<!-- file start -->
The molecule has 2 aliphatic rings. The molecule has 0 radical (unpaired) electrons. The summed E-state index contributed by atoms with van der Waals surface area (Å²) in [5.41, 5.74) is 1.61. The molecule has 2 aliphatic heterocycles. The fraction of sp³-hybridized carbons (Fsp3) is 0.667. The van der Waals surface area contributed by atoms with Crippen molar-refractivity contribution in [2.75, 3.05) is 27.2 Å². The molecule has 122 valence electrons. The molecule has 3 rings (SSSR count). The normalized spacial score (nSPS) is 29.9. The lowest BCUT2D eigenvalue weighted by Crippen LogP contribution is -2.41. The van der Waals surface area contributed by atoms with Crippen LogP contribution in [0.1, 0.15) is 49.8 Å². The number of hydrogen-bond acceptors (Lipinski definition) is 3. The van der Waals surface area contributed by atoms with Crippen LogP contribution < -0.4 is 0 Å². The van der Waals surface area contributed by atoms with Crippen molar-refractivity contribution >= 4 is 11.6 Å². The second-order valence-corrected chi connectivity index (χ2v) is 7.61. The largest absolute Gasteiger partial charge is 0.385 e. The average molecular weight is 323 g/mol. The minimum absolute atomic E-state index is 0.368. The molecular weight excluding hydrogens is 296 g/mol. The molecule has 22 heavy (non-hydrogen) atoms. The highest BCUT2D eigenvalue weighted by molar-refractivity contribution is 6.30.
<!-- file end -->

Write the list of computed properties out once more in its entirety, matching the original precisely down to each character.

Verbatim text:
The molecule has 2 aliphatic rings. The molecule has 0 radical (unpaired) electrons. The summed E-state index contributed by atoms with van der Waals surface area (Å²) in [5.41, 5.74) is 1.61. The molecule has 2 aliphatic heterocycles. The fraction of sp³-hybridized carbons (Fsp3) is 0.667. The van der Waals surface area contributed by atoms with Crippen molar-refractivity contribution in [2.75, 3.05) is 27.2 Å². The molecule has 122 valence electrons. The molecule has 3 rings (SSSR count). The normalized spacial score (nSPS) is 29.9. The lowest BCUT2D eigenvalue weighted by Crippen LogP contribution is -2.41. The van der Waals surface area contributed by atoms with Crippen LogP contribution in [0.1, 0.15) is 49.8 Å². The number of hydrogen-bond acceptors (Lipinski definition) is 3. The van der Waals surface area contributed by atoms with Crippen LogP contribution < -0.4 is 0 Å². The van der Waals surface area contributed by atoms with Crippen molar-refractivity contribution >= 4 is 11.6 Å². The second-order valence-corrected chi connectivity index (χ2v) is 7.61. The largest absolute Gasteiger partial charge is 0.385 e. The average molecular weight is 323 g/mol. The minimum absolute atomic E-state index is 0.368. The molecular weight excluding hydrogens is 296 g/mol. The molecule has 22 heavy (non-hydrogen) atoms. The highest BCUT2D eigenvalue weighted by molar-refractivity contribution is 6.30.